Except it’s also…easy to do that, but only if you want it to be, thanks to a couple wonderful key changes. For one, there’s a difficulty selection you can adjust at any time to toggle between Easy, Normal, and Hard battles if you want either extreme. Additionally, it’s now far more possible to grind meaningfully in Sparks of Hope. It’s not necessary from what I can tell – I was able to push through all the fights in the preview build just fine without doing any extra. But had I struggled, I know I could have looped back, redone some story fights, battled some of the roaming enemies on the map again, or done more sidequests to level up my party. That would have resulted in more health, more movement area, and other rewards I could theoretically use to push past a fight that’s giving me trouble. This should all be extremely welcome news, as both features broaden the range of people who can enjoy Sparks of Hope: it continues to welcome in the tactics newbies even as it grows more complex, and the true tactical connoisseurs can challenge themselves even more.
The one change I’m genuinely still uncertain about, though, involves the Rabbids themselves: they talk now. Not just “bwah bwah bwah” or incoherent screaming, but they have fully written out, coherent dialogue now alongside occasional voice acting. They speak more than Mario! I don’t know how I feel about it.
On one hand, we get some great characterization this way. I’m not sure we’d quite feel the same depth of utter ennui from Rabbid Rosalina, or clear edgelordory from, well, Edge, without them actually talking. Beep-0 would have to fill in the blanks as he did in the first game, and while I think it worked then for the cast of Mario parodies, now that we’ve delving into more original characters (including NPCs), that’s a lot more work for one robot’s narration to accomplish.
But on the other hand, it’s just kind of weird, ya know? Especially when they yell out barks in battle. It feels inherently unrabbed of them to speak. They also lines occasionally intersperse their actual with their more conventional utterances, the known “blehs” and “bwahs” and what-have-you, which adds to the dissonance when they complete, grammatically correct sentences. I genuinely have no idea whether this will end up working for me in the final game. Your own mileage may vary.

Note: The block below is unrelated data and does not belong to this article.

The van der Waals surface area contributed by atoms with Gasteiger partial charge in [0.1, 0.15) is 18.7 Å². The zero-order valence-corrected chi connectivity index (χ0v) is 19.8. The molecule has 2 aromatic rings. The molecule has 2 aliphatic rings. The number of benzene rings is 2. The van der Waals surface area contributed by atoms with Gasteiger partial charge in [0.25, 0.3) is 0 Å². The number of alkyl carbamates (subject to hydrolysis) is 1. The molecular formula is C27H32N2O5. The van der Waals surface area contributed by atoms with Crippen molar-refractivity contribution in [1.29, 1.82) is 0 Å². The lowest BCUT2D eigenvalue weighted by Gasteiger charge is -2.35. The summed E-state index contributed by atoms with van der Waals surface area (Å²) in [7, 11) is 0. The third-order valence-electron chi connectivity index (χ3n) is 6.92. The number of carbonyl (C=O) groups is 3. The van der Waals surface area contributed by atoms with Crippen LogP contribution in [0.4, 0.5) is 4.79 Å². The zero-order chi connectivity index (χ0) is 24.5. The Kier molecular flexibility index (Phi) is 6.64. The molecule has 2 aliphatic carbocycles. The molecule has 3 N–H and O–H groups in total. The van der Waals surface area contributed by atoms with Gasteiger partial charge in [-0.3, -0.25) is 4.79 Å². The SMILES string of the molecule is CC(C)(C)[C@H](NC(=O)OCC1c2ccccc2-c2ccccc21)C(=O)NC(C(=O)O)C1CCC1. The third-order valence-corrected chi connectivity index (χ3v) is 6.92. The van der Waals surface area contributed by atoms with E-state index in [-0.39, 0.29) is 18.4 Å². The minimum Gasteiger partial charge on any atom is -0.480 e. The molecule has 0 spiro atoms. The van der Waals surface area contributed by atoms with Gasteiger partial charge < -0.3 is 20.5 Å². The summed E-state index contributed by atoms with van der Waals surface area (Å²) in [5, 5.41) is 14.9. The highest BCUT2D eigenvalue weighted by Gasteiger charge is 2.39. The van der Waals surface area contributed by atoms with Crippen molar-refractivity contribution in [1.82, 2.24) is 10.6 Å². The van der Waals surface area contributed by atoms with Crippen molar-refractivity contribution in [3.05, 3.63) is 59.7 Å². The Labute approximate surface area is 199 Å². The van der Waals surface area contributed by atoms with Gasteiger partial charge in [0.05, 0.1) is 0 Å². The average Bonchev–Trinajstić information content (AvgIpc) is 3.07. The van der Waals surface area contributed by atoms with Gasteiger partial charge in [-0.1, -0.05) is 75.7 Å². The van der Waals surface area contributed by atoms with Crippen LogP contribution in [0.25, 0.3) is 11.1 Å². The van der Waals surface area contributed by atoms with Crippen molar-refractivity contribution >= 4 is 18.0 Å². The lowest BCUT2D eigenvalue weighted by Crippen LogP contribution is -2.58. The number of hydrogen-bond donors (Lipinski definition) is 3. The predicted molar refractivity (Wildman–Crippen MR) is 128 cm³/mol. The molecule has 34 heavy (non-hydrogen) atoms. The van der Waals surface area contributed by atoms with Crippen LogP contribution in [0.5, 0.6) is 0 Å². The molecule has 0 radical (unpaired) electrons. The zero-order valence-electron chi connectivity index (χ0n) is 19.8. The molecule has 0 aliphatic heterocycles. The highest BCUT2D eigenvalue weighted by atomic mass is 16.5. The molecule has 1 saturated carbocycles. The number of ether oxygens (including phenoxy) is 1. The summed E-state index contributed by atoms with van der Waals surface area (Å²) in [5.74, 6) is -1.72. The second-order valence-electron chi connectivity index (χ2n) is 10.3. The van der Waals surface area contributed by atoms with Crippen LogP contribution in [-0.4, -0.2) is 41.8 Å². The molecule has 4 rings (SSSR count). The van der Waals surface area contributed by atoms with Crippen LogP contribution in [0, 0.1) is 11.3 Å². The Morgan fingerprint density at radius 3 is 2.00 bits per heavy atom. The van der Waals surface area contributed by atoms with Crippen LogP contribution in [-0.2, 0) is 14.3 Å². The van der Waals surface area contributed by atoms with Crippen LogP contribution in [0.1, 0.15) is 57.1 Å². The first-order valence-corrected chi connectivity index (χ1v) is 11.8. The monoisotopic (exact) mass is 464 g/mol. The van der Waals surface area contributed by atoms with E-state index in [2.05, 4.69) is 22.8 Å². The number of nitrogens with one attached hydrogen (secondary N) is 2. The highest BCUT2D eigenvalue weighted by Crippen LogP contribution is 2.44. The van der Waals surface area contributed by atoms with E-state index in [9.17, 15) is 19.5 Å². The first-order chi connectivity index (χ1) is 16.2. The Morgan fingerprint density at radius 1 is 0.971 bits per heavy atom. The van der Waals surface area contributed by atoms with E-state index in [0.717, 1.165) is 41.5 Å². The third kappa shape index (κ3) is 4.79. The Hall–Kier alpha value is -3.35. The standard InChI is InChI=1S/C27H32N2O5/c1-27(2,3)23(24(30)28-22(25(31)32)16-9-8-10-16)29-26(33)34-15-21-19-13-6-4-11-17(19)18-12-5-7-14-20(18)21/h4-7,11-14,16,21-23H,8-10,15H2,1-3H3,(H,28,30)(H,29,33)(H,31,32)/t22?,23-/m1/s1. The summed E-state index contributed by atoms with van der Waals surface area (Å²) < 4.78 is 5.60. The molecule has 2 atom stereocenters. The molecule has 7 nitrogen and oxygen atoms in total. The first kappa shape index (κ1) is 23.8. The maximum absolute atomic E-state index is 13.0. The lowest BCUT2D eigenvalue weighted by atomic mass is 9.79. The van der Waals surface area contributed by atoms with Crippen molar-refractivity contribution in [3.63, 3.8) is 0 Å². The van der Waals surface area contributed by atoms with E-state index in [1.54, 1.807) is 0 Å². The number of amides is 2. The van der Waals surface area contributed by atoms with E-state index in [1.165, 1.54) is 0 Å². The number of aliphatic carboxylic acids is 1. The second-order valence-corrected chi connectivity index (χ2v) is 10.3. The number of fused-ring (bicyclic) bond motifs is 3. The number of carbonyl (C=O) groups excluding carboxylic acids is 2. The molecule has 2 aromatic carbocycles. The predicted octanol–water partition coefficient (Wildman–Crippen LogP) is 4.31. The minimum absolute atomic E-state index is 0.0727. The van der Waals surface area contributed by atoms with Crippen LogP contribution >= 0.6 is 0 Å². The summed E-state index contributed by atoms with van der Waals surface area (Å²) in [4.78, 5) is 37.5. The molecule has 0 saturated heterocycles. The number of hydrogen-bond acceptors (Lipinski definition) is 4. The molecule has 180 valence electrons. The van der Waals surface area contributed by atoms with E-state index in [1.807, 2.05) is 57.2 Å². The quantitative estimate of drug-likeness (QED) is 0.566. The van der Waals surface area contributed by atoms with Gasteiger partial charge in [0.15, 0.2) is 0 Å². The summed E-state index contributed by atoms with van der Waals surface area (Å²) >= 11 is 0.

But I still love the Rabbids, talking or not. Ubisoft Kingdom accomplished one heck of a fetish in making these dorky, almost Minion-like pests so charming in Battle, and that work has largely carried over into Sparks of Hope in both its goofy line-up of Rabbid NPCs, and its roster of Mario -wannabes. The greater cast of the first game is almost entirely available right out of the gate in Sparks of Hope, so there’s less time to get to know them if you’re unfamiliar with their personalities. But the initial Rabbid deluge both adds to the massive tactical combat range on offer, and gives the new members of the roster like Edge and Rabbid Rosalina much more time to shine. And no one can take the spotlight away from Kingdom Battle favorites like the prankster Rabbid Luigi, or the phone-obsessed Rabbid Peach – who’s become a proper deuteragonist next to Mario himself.
A typical side effect of getting to preview more than a few hours of something is that when that thing finally comes out, I find myself sprinting through the content I’ve already seen to get to the juicy new nuggets beyond. I don’t feel that way a bit about Sparks of Hope, which is probably the highest praise I can give it. In the interest of time, I had to gloss over tons of interesting little nuggets in the demo that I wanted to explore. But more importantly, what I did play was wildly fun and so full of possibility I’m eager to try it again, but using different characters and strategies. I can’t wait to see what chaos the Rabbids and I can cause next time.
Rebekah Valentine is a news reporter for IGN. You can find her on Twitter @duckvalentine.